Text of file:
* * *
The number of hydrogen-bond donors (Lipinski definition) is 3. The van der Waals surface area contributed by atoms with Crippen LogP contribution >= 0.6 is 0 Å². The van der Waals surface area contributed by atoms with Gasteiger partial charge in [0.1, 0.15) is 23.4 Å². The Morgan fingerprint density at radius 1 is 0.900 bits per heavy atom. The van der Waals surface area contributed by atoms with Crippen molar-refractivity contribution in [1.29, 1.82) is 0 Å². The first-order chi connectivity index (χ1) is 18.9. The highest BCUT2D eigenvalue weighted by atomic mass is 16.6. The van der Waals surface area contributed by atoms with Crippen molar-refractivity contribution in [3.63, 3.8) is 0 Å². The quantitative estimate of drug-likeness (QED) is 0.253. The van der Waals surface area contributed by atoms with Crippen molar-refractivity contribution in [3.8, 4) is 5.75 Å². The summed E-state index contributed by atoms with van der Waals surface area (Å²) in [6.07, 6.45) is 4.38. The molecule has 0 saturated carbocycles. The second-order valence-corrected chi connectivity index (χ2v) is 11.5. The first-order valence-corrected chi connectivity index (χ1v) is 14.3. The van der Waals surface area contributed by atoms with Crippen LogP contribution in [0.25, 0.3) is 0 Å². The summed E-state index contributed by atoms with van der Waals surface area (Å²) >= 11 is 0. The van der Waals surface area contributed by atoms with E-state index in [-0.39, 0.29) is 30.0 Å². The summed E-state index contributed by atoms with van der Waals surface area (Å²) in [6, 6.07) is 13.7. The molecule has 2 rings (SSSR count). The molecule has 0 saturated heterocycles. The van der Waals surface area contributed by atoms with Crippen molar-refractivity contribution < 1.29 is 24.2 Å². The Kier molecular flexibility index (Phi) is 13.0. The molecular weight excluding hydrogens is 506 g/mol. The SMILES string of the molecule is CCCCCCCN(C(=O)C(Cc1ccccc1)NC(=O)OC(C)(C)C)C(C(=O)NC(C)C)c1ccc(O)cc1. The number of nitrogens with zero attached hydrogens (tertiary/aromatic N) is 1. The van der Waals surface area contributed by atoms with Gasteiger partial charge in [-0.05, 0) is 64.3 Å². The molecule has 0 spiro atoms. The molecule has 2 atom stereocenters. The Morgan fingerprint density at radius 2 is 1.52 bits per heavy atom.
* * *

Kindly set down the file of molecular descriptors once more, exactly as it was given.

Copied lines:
The number of hydrogen-bond donors (Lipinski definition) is 3. The van der Waals surface area contributed by atoms with Crippen LogP contribution >= 0.6 is 0 Å². The van der Waals surface area contributed by atoms with Gasteiger partial charge in [0.1, 0.15) is 23.4 Å². The Morgan fingerprint density at radius 1 is 0.900 bits per heavy atom. The van der Waals surface area contributed by atoms with Crippen molar-refractivity contribution in [1.29, 1.82) is 0 Å². The first-order chi connectivity index (χ1) is 18.9. The highest BCUT2D eigenvalue weighted by atomic mass is 16.6. The van der Waals surface area contributed by atoms with Crippen molar-refractivity contribution in [3.63, 3.8) is 0 Å². The quantitative estimate of drug-likeness (QED) is 0.253. The van der Waals surface area contributed by atoms with Crippen molar-refractivity contribution in [3.8, 4) is 5.75 Å². The summed E-state index contributed by atoms with van der Waals surface area (Å²) in [6.07, 6.45) is 4.38. The molecule has 0 saturated carbocycles. The second-order valence-corrected chi connectivity index (χ2v) is 11.5. The first-order valence-corrected chi connectivity index (χ1v) is 14.3. The van der Waals surface area contributed by atoms with Crippen LogP contribution in [0.25, 0.3) is 0 Å². The summed E-state index contributed by atoms with van der Waals surface area (Å²) >= 11 is 0. The van der Waals surface area contributed by atoms with E-state index in [-0.39, 0.29) is 30.0 Å². The summed E-state index contributed by atoms with van der Waals surface area (Å²) in [6, 6.07) is 13.7. The molecule has 2 rings (SSSR count). The molecule has 0 saturated heterocycles. The van der Waals surface area contributed by atoms with Crippen molar-refractivity contribution < 1.29 is 24.2 Å². The Kier molecular flexibility index (Phi) is 13.0. The molecular weight excluding hydrogens is 506 g/mol. The SMILES string of the molecule is CCCCCCCN(C(=O)C(Cc1ccccc1)NC(=O)OC(C)(C)C)C(C(=O)NC(C)C)c1ccc(O)cc1. The number of nitrogens with zero attached hydrogens (tertiary/aromatic N) is 1. The van der Waals surface area contributed by atoms with Gasteiger partial charge in [-0.05, 0) is 64.3 Å². The molecule has 0 spiro atoms. The molecule has 2 atom stereocenters. The Morgan fingerprint density at radius 2 is 1.52 bits per heavy atom.